A League of Their Own

The Martin County Police Athletic League offers local kids a safe space to grow through multifaceted programs in sports, leadership, and more

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John Ruiz in the ring with PAL students Heaven Burns, 13, and Andrew Figueroa, 16. Photo by Paul Piasecki
John Ruiz in the ring with PAL students Heaven Burns, 13, and Andrew Figueroa, 16. Photo by Paul Piasecki

Sixteen-year-old Andrew Figueroa stands in the ring, feet spread, boxing gloves raised, and set to spar with former heavyweight champion of the world John Ruiz. Having the chance to learn from one of the world’s best is a rare opportunity, and the Stuart teen appreciates every minute of it. “He is a role model to me,” says Figueroa, who dreams of being a professional boxer one day. “Boxing has taught me discipline, self-control, and about being a leader.”

Figueroa is just one of hundreds of kids who have enrolled in the Martin County Police Athletic League (PAL), where they box, golf, wrestle, and drum their way to a brighter future. Founded in 2017, PAL teaches Martin County’s youth about teamwork, fitness, and leadership through a series of sports and empowerment programs. The organization was started by Palm City resident Noel DelValle, who had a vision after discovering the power of positive fitness at his own gym. “There was an empty space on Monterey Road, so I decided to open Twelve Rounds, a boxing and kickboxing gym,” recalls DelValle, 50, who was director of business development for Treasure Coast Irrigation at the time. “[At first], I just figured it would be an extra stream of revenue for me and my family.”

Martin County PAL founder Noel DelValle. Photo by Paul Piasecki
Martin County PAL founder Noel DelValle. Photo by Paul Piasecki

Before long, members were asking if their kids could come to the gym too. Familiar with the national PAL organization, which utilizes athletic programs to help prevent juvenile crime, he figured he would refer the parents to the local chapter—but he discovered there wasn’t one.

That’s when DelValle took a leap of faith and founded Martin County PAL, while still holding down his day job. In 2021, he left his former career to work full-time with PAL. “I realized I wasn’t put on this earth to do landscaping,” says DelValle of his decision to quit after 15 years at the Hobe Sound company.

Andrew Figueroa, 16, and Jake DelValle, 16, spar during class. Photo by Paul Piasecki
Andrew Figueroa, 16, and Jake DelValle, 16, spar during class. Photo by Paul Piasecki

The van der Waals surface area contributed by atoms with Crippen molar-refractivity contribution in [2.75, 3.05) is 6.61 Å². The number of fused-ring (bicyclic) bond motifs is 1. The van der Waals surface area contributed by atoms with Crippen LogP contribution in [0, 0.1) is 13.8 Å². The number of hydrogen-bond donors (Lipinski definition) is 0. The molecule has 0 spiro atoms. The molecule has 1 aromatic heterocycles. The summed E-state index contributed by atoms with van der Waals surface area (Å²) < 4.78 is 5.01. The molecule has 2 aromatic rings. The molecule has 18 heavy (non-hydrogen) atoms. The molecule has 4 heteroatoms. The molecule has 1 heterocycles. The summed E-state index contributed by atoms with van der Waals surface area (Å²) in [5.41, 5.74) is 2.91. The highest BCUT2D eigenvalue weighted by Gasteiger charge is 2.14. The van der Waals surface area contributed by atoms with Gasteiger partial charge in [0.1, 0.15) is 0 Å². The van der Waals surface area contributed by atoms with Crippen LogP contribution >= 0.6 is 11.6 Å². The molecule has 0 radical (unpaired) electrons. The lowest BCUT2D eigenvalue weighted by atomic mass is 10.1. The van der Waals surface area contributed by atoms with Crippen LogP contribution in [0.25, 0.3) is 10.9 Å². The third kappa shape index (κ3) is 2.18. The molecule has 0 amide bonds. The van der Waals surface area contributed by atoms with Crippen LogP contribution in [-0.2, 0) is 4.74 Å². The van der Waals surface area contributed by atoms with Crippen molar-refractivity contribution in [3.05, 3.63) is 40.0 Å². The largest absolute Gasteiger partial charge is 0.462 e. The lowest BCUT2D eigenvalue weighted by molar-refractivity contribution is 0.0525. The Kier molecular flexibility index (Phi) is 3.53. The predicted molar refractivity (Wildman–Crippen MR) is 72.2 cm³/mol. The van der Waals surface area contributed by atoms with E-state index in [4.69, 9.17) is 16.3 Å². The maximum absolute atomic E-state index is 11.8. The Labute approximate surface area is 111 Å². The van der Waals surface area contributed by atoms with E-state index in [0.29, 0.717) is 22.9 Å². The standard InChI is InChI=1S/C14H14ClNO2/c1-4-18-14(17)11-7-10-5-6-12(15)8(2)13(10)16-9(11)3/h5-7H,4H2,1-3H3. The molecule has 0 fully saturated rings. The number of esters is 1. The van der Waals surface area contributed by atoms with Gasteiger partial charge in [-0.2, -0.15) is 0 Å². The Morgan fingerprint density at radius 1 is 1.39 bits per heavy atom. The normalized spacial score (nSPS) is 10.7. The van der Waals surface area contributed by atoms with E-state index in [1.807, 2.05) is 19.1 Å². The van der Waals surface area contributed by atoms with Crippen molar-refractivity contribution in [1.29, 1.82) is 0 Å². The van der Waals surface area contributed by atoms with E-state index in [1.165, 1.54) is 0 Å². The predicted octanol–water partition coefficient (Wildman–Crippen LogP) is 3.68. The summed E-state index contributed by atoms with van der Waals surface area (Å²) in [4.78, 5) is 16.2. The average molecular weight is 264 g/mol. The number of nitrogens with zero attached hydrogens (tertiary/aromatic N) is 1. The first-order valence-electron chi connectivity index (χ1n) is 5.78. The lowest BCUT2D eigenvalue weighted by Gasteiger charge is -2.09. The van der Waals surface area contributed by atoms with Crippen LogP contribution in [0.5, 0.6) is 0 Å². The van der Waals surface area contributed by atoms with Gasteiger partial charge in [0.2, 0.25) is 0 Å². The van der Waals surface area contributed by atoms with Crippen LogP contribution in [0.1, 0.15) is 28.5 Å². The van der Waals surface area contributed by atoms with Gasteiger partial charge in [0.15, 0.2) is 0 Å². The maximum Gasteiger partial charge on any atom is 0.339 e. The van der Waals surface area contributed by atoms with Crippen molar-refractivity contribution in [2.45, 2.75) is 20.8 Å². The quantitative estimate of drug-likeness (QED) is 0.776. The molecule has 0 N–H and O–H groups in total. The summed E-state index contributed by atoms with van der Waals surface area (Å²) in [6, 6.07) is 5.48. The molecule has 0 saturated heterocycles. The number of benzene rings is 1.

Today, Martin County PAL operates out of a 3,800-square-foot facility in Palm City (after outgrowing its original Stuart location in 2020). The organization has expanded to include programs involving boxing, soccer, golf, wrestling, and even a drumline, which are open to all school-aged kids in Martin County.

The heart of the organization lies in two unique programs that have a lifelong impact on kids’ lives. Rebuild and Rise is a 16-week program for middle school–aged first offenders. These youths, who have gotten into some sort of trouble (things like smoking or vaping at school), are referred to PAL by the Department of Juvenile Justice, Martin County Health Services, and the School District of Martin County as a form of intervention so they don’t repeat the behavior and get into trouble again. “The goal is to give them 16 leadership principles to help them make better choices,” says DelValle, who also plans to start an anti-vaping program in conjunction with the school system. Rebuild and Rise involves 16 weeks of group sessions, each week focusing on a different principle. Kids work through exercises in a workbook and discuss what principles like forgiveness and self-worth mean in their lives. The peer-run program has been incredibly successful, with a zero-percent recidivism rate.

Marcello Garcia, 14, practices some moves. Photo by Paul Piasecki
Marcello Garcia, 14, practices some moves. Photo by Paul Piasecki

Sandra Graham, 19, is one of those success stories. The Port Salerno teen, who now works full-time at PAL, was mandated to complete a 16-week program after getting into trouble for smoking marijuana at school when she was 14. “It was rough,” recalls Graham, who says she was struggling with self-esteem issues at the time and arguing a lot with her family. “I did not want to be here, but after the second month, I was hooked.”

“Sandra came to PAL as a difficult youth,” says DelValle. “It was amazing to see the transformation in her over the weeks she was sanctioned to be here.” Graham now works with kids at PAL who are struggling just like she was. She says: “I tell them, it doesn’t matter why you are here. This is your fork in the road. Get on board now before you can’t make a comeback.”